Along with all those rinks, there were also several buildings, including the White hut, a skate shed, men’s toilets, another toilet block (possibly for the women?!) and a ticket office. By the 1940s (after Barker had sold the rink), there was a shelter for the ice hockey rink and a refrigeration unit (to deal with the diminishing ice situation). This last ultimately ended up at the Centaurus rink in Christchurch. And of course there was the shed for the pelton wheel for the hydropower, installed by 1938.

The door to the White hut. Image: K. Watson.

The door to the White hut. Image: K. Watson.

Let’s go back to the White hut (imaginatively named for its white coat of paint…). This was actually built as a cow byre, for Sissy the cow (true story) – perhaps further evidence of the European influence on the Barkers? Not only did the Barkers drink Sissy’s milk, it was also used in drinks for skaters. In the 1940s, after the Barkers left, the hut was used for accommodation. Now it’s the only weather-proof building at the rink (although not possum-proof…).

In 1946, the Barkers left the rink, gifting it to the people of Canterbury. It was not to last much longer, however, with public use of the rink ceasing in the mid-1950s.

And what remains today? Pretty well everything – you can walk along the sod walls that surrounded the rinks, clamber through the remains of the Barkers’ house and, if you’re feeling energetic, scramble up to the water race that supplied the hydropower scheme. It’s easy to conjure up images of groups of people skating under the stars and lights, with the snow- capped peaks glistening in the distance, the laughter, the friendships formed. For me, it’s a magic place. I hope Wyndham Barker felt that he’d succeeded in his ambitions. Certainly, he left something pretty awesome behind.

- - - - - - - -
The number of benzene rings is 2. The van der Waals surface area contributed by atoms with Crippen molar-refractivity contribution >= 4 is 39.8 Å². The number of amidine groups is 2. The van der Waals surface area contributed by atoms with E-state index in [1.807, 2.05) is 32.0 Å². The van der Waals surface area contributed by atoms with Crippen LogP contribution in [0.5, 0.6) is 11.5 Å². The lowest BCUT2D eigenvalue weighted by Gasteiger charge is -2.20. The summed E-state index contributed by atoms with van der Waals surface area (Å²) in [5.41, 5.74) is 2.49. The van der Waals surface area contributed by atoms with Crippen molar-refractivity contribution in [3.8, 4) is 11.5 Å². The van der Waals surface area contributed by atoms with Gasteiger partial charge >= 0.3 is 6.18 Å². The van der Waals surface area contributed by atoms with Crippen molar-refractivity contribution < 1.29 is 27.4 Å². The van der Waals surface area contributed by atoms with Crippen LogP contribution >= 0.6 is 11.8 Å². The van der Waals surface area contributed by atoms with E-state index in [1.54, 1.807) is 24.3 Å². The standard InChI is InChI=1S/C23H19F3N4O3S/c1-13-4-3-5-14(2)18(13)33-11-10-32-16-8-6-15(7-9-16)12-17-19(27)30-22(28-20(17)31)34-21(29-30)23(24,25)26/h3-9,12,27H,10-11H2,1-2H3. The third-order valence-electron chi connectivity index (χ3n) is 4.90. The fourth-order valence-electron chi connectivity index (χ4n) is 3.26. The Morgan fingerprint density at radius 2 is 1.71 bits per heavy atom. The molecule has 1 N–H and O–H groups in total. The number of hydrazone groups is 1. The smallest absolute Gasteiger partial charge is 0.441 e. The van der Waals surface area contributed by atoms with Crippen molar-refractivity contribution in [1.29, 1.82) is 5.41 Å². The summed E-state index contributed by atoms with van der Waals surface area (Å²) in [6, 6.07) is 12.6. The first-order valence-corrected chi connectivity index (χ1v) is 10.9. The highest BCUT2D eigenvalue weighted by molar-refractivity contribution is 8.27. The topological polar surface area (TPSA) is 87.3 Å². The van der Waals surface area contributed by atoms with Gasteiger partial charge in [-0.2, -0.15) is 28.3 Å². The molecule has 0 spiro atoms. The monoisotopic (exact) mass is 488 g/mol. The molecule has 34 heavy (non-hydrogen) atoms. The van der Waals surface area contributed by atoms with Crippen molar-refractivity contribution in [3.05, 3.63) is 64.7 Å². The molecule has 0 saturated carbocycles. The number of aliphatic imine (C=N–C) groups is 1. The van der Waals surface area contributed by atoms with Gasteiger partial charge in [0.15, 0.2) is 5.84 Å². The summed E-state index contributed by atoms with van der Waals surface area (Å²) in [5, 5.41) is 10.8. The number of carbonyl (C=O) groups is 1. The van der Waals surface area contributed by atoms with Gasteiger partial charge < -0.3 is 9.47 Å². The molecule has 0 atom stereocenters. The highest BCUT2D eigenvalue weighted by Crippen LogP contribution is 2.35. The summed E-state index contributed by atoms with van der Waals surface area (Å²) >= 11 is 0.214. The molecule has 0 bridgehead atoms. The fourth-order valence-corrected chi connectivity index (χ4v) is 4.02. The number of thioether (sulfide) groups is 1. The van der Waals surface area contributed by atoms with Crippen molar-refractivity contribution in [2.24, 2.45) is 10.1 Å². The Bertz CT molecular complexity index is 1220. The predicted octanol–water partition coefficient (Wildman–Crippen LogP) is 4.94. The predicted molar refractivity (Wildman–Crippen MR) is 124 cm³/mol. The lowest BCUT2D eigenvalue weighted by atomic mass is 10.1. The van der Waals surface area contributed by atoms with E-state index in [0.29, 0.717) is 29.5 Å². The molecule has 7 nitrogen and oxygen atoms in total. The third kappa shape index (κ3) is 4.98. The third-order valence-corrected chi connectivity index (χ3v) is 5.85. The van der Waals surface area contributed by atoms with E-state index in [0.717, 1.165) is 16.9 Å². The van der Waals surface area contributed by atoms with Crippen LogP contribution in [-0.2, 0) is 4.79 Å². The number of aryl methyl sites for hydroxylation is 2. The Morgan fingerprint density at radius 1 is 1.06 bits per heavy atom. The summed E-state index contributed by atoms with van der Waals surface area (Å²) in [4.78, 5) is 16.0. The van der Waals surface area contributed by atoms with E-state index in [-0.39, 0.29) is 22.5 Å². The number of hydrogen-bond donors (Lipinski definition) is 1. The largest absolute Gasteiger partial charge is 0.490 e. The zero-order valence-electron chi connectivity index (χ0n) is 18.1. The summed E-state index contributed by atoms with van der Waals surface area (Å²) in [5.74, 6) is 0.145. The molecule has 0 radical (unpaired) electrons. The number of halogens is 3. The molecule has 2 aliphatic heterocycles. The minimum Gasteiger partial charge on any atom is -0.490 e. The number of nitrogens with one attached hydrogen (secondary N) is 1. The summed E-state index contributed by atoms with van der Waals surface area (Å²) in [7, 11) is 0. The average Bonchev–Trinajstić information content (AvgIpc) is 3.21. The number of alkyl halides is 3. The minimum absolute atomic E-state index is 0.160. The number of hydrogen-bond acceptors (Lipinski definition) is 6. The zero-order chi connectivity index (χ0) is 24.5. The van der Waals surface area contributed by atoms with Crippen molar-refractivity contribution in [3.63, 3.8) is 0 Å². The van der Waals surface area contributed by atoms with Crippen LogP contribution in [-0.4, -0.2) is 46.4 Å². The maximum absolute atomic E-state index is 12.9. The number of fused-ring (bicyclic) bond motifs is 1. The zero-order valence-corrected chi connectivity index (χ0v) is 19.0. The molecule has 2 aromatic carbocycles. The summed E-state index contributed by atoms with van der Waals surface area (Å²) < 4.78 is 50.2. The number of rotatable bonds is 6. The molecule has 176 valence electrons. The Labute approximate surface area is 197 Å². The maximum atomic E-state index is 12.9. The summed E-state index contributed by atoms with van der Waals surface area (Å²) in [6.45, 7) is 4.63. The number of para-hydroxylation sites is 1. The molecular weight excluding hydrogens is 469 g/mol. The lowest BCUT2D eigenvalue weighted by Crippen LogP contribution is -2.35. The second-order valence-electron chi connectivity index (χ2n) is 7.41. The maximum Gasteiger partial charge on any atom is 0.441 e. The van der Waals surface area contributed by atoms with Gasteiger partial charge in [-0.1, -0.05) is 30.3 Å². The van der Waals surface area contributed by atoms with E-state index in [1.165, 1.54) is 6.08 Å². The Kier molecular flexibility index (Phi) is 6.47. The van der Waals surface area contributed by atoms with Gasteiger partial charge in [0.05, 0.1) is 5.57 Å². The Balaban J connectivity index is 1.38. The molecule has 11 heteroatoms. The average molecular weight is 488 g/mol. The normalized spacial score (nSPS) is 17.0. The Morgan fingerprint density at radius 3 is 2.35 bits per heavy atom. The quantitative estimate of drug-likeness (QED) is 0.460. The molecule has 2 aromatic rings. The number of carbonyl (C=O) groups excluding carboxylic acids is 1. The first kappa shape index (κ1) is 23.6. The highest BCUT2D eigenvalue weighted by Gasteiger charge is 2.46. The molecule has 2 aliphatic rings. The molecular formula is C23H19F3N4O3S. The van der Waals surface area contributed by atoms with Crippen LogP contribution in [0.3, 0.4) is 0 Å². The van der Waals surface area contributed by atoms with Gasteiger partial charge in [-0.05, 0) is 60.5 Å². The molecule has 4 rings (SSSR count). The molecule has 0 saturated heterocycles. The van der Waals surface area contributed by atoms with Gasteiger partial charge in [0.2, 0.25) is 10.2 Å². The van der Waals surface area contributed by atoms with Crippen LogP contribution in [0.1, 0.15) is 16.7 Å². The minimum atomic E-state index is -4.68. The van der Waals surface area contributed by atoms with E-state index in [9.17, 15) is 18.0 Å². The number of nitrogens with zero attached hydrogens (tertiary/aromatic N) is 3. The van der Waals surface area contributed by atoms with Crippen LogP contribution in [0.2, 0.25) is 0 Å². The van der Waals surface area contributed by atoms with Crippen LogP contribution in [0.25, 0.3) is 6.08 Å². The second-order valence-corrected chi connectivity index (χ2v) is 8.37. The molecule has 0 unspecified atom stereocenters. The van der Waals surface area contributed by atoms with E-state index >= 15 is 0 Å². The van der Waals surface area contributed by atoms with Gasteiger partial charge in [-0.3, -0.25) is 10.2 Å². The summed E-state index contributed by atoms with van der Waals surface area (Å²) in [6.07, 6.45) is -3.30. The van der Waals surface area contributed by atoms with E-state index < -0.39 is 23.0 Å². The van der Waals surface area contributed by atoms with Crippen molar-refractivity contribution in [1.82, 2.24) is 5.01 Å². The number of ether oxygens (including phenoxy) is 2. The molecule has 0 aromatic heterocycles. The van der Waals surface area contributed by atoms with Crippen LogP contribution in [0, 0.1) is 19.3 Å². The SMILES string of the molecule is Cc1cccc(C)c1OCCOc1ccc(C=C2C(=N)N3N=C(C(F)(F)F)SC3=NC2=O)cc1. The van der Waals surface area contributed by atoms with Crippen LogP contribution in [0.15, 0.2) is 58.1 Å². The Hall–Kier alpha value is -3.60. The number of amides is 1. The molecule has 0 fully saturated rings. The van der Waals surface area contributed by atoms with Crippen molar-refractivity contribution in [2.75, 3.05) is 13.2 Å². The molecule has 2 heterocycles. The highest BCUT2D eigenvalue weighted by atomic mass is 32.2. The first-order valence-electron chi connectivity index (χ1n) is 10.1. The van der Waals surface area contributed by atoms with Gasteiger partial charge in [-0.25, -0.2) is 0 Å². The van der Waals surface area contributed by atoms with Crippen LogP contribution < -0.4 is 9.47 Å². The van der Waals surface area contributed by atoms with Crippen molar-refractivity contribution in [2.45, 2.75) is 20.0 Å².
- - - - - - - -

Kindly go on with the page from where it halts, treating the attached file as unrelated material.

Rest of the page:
Katharine Watson

“A healthy mind and human happiness”

Here in New Zealand, we like to think ourselves as a nation of outdoor enthusiasts, always off tramping, kayaking, mountain biking, etc. But it wasn’t always thus. Our love affair with the outdoors began in the mid-late 19th century and was part of a movement seen throughout much of the western world, as people began to use their increased leisure time – and the wonders of the railways – to explore the world around them. This isn’t the time to dwell on the other factors that led to this movement, but there were a number of spurs, including increasing industrialisation and urbanisation (both of which were linked to an increasing awareness that the natural environment was threatened by these processes), and the rise of the middle class.

Locke Stream Hut. Image: K. Watson.

Locke Stream Hut. Image: K. Watson.

This post continues the theme of exploring Christchurch’s hinterland and, somewhat more explicitly than the other posts in the series, documents some of the factors that led to New Zealand’s increasing engagement with the outdoors in the early-mid 20th century. The exploration, development and use of Aoraki and Kura Tāwhiti were both related to this theme but in many ways, Locke Stream Hut epitomises it. It’s also an intriguing example of attempted social engineering, and the development of our network of back country huts and tracks. The hut lies (as its name suggests) on Locke Stream, on the true left of the Taramakau River, just below Harper Pass.

Location map. Image: Google.

Location map. Image: Google.